DeSantis, a Republican and staunch supporter of President Donald Trump, issued a stay-at-home order last week after being criticized for failing to clear the beaches and shut down the state faster. But DeSantis' order declined to bar churches from holding in-person church services by deeming them “essential.”

That opened the door for Howard-Browne to possibly reopen his church this Sunday because the governor’s order supercedes the stricter Hillsborough County order, under which the pastor was arrested for endangering the public.

Politico reported earlier this week that the governor’s general counsel, Joe Jacquot, may have “sown” more confusion by informing two mayors in Broward County that, contrary to what DeSantis said earlier, they might be able to restrict church services.

“The Governor’s Order does not affect whether a local authority may close a business (or in other words, decide if a business is nonessential,)” Jacquot wrote in an April 3 email to Mayor Michael Ryan of Sunrise and Mayor Daniel Stermer of Weston, both Democrats. “Local authorities can do so both on individuals and on businesses/organizations.”

In the same email, however, Jacquot wrote the governor’s order “only restricts individuals by limiting their movement, except when those individuals are participating in an essential service or activity.”

NBC News has reached out to the mayors to see if DeSantis has issued any clarification of this clarification. Stermer recently tested positive for the coronavirus and will remain in quarantine until April 14, The Miami Herald reported.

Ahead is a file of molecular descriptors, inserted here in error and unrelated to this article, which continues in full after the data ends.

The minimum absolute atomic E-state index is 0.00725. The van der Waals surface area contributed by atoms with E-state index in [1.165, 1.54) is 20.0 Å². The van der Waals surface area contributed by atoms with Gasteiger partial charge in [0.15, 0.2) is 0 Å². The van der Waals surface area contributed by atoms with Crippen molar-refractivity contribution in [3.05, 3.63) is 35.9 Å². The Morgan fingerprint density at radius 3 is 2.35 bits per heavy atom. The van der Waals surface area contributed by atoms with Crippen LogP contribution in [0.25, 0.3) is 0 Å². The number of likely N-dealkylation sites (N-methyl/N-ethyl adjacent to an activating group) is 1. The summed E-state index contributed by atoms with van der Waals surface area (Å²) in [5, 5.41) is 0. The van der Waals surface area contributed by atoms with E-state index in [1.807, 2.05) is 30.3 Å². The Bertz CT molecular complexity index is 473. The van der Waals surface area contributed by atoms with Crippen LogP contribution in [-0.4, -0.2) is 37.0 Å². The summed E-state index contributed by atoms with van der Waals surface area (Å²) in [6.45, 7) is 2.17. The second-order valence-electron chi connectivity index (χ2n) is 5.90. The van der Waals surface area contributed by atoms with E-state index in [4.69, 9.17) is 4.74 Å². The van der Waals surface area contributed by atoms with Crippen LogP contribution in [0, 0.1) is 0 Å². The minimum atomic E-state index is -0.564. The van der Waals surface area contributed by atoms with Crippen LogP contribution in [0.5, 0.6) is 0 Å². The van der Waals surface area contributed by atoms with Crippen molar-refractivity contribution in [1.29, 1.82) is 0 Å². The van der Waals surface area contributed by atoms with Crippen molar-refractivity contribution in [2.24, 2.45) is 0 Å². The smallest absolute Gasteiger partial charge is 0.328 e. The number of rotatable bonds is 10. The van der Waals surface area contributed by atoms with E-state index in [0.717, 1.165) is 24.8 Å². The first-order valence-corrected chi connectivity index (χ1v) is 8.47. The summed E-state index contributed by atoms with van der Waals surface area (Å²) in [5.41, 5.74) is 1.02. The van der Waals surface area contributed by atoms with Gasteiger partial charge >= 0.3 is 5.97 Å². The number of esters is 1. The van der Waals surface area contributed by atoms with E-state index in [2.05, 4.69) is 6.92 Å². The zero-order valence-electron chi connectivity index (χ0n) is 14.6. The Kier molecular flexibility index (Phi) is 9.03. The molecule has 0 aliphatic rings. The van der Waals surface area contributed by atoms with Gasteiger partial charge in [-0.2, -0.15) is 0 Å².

Asked the same question, DeSantis' spokeswoman Helen Aguirre Ferre appeared to buttress both Jacquot and the Hillsborough County sheriff who arrested Howard-Browne.

"Local governments have the authority to adopt requirements directly in relation to businesses, venues and the like that may be stricter the Governor’s Executive Order," Ferre wrote in an email.

Meanwhile, as one of the holiest days in the Christian faith looms, lawmakers in other states were grappling over whether churches should remain open on Easter while the coronavirus continues to kill Americans.

In Kansas, Gov. Laura Kelly has sued the Republican-controlled Legislative Coordinating Council which overturned her executive order which make it a crime to have more than 10 people at church services or funerals.

"We felt very strongly that the LCC really is not authorized to act in that capacity, as the total legislature," Kelly, a Democrat, said Friday. "That any recovation of an executive order would have to take place by the entire legislature acting, not a seven-member panel."

The Republicans on the council have insisted that while Kelly’s move may be “good public policy” it’s not constitutional, The Topeka Capital-Journal reported.

In Louisiana, Tony Spell, pastor of the Life Tabernacle Church, has defied authorities repeatedly by holding services that draw hundreds of people. While there was no immediate response from Spell to a call from an NBC reporter to see if he will hold an Easter Service, the notice on the church’s Facebook page said, “Opens tomorrow.”